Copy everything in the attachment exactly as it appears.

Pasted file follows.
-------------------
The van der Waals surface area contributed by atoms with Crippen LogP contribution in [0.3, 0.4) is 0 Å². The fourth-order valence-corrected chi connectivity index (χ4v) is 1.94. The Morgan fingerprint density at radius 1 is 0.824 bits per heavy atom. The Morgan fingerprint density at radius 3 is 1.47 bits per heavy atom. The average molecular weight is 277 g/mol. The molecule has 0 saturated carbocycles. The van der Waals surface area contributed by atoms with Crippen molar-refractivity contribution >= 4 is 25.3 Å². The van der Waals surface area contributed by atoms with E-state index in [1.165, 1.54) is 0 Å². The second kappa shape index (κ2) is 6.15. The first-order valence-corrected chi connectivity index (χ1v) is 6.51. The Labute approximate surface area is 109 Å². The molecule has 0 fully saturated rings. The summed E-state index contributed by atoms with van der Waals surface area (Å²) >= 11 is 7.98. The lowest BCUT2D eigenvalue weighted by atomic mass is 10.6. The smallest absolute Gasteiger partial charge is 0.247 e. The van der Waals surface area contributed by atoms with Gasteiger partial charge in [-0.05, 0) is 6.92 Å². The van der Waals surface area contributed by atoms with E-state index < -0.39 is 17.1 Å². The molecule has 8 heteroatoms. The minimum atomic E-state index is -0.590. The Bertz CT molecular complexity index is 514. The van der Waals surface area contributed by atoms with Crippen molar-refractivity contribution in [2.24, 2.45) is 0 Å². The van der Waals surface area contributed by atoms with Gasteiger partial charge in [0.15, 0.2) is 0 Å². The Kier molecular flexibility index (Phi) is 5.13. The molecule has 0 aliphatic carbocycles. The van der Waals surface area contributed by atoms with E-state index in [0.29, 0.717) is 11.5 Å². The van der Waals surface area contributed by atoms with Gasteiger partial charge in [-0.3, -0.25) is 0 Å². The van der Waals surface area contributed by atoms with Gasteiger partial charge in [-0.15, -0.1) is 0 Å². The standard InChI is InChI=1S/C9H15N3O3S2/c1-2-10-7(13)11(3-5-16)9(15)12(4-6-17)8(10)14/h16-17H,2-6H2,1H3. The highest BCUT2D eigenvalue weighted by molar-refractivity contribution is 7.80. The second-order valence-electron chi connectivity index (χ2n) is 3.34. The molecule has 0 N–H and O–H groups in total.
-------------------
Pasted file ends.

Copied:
The van der Waals surface area contributed by atoms with Crippen LogP contribution in [0.3, 0.4) is 0 Å². The fourth-order valence-corrected chi connectivity index (χ4v) is 1.94. The Morgan fingerprint density at radius 1 is 0.824 bits per heavy atom. The Morgan fingerprint density at radius 3 is 1.47 bits per heavy atom. The average molecular weight is 277 g/mol. The molecule has 0 saturated carbocycles. The van der Waals surface area contributed by atoms with Crippen molar-refractivity contribution >= 4 is 25.3 Å². The van der Waals surface area contributed by atoms with E-state index in [1.165, 1.54) is 0 Å². The second kappa shape index (κ2) is 6.15. The first-order valence-corrected chi connectivity index (χ1v) is 6.51. The Labute approximate surface area is 109 Å². The molecule has 0 fully saturated rings. The summed E-state index contributed by atoms with van der Waals surface area (Å²) >= 11 is 7.98. The lowest BCUT2D eigenvalue weighted by atomic mass is 10.6. The smallest absolute Gasteiger partial charge is 0.247 e. The van der Waals surface area contributed by atoms with Gasteiger partial charge in [-0.05, 0) is 6.92 Å². The van der Waals surface area contributed by atoms with E-state index < -0.39 is 17.1 Å². The molecule has 8 heteroatoms. The minimum atomic E-state index is -0.590. The Bertz CT molecular complexity index is 514. The van der Waals surface area contributed by atoms with Crippen molar-refractivity contribution in [2.24, 2.45) is 0 Å². The van der Waals surface area contributed by atoms with Gasteiger partial charge in [0.15, 0.2) is 0 Å². The Kier molecular flexibility index (Phi) is 5.13. The molecule has 0 aliphatic carbocycles. The van der Waals surface area contributed by atoms with E-state index in [0.29, 0.717) is 11.5 Å². The van der Waals surface area contributed by atoms with Gasteiger partial charge in [-0.3, -0.25) is 0 Å². The van der Waals surface area contributed by atoms with Gasteiger partial charge in [-0.15, -0.1) is 0 Å². The standard InChI is InChI=1S/C9H15N3O3S2/c1-2-10-7(13)11(3-5-16)9(15)12(4-6-17)8(10)14/h16-17H,2-6H2,1H3. The highest BCUT2D eigenvalue weighted by molar-refractivity contribution is 7.80. The second-order valence-electron chi connectivity index (χ2n) is 3.34. The molecule has 0 N–H and O–H groups in total.